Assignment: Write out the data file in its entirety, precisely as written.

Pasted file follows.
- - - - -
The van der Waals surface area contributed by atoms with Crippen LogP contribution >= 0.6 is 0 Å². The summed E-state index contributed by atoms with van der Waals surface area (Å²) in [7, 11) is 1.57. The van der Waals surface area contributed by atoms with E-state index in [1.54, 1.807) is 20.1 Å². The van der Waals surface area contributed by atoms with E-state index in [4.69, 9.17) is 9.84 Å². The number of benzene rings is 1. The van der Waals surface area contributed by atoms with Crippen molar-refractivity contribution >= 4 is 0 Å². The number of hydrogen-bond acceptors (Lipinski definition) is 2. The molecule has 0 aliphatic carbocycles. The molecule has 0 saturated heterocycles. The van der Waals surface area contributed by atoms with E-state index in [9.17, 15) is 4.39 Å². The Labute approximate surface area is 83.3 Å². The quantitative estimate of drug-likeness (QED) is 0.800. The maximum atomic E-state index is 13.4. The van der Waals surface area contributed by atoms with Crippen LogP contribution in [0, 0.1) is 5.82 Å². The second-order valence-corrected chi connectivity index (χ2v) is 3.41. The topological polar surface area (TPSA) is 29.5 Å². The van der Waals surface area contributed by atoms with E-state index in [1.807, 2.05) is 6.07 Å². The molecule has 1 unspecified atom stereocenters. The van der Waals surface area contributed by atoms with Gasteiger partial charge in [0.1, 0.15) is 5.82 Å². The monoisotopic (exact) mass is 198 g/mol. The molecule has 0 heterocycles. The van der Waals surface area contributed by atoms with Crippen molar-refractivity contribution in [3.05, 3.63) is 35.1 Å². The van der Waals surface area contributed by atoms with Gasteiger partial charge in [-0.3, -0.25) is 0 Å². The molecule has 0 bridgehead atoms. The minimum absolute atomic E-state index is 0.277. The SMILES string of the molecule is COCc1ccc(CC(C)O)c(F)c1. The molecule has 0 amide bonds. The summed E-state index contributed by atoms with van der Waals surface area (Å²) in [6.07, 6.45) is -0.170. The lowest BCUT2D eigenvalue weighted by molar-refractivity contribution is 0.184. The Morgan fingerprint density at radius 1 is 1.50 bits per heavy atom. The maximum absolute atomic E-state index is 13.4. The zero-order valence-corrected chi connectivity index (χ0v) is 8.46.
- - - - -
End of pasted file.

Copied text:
The van der Waals surface area contributed by atoms with Crippen LogP contribution >= 0.6 is 0 Å². The summed E-state index contributed by atoms with van der Waals surface area (Å²) in [7, 11) is 1.57. The van der Waals surface area contributed by atoms with E-state index in [1.54, 1.807) is 20.1 Å². The van der Waals surface area contributed by atoms with E-state index in [4.69, 9.17) is 9.84 Å². The number of benzene rings is 1. The van der Waals surface area contributed by atoms with Crippen molar-refractivity contribution >= 4 is 0 Å². The number of hydrogen-bond acceptors (Lipinski definition) is 2. The molecule has 0 aliphatic carbocycles. The molecule has 0 saturated heterocycles. The van der Waals surface area contributed by atoms with E-state index in [9.17, 15) is 4.39 Å². The Labute approximate surface area is 83.3 Å². The quantitative estimate of drug-likeness (QED) is 0.800. The maximum atomic E-state index is 13.4. The van der Waals surface area contributed by atoms with Crippen LogP contribution in [0, 0.1) is 5.82 Å². The second-order valence-corrected chi connectivity index (χ2v) is 3.41. The topological polar surface area (TPSA) is 29.5 Å². The van der Waals surface area contributed by atoms with E-state index in [1.807, 2.05) is 6.07 Å². The molecule has 1 unspecified atom stereocenters. The van der Waals surface area contributed by atoms with Gasteiger partial charge in [0.1, 0.15) is 5.82 Å². The monoisotopic (exact) mass is 198 g/mol. The molecule has 0 heterocycles. The van der Waals surface area contributed by atoms with Crippen molar-refractivity contribution in [3.05, 3.63) is 35.1 Å². The van der Waals surface area contributed by atoms with Gasteiger partial charge in [-0.3, -0.25) is 0 Å². The molecule has 0 bridgehead atoms. The minimum absolute atomic E-state index is 0.277. The SMILES string of the molecule is COCc1ccc(CC(C)O)c(F)c1. The molecule has 0 amide bonds. The summed E-state index contributed by atoms with van der Waals surface area (Å²) in [6.07, 6.45) is -0.170. The lowest BCUT2D eigenvalue weighted by molar-refractivity contribution is 0.184. The Morgan fingerprint density at radius 1 is 1.50 bits per heavy atom. The maximum absolute atomic E-state index is 13.4. The zero-order valence-corrected chi connectivity index (χ0v) is 8.46.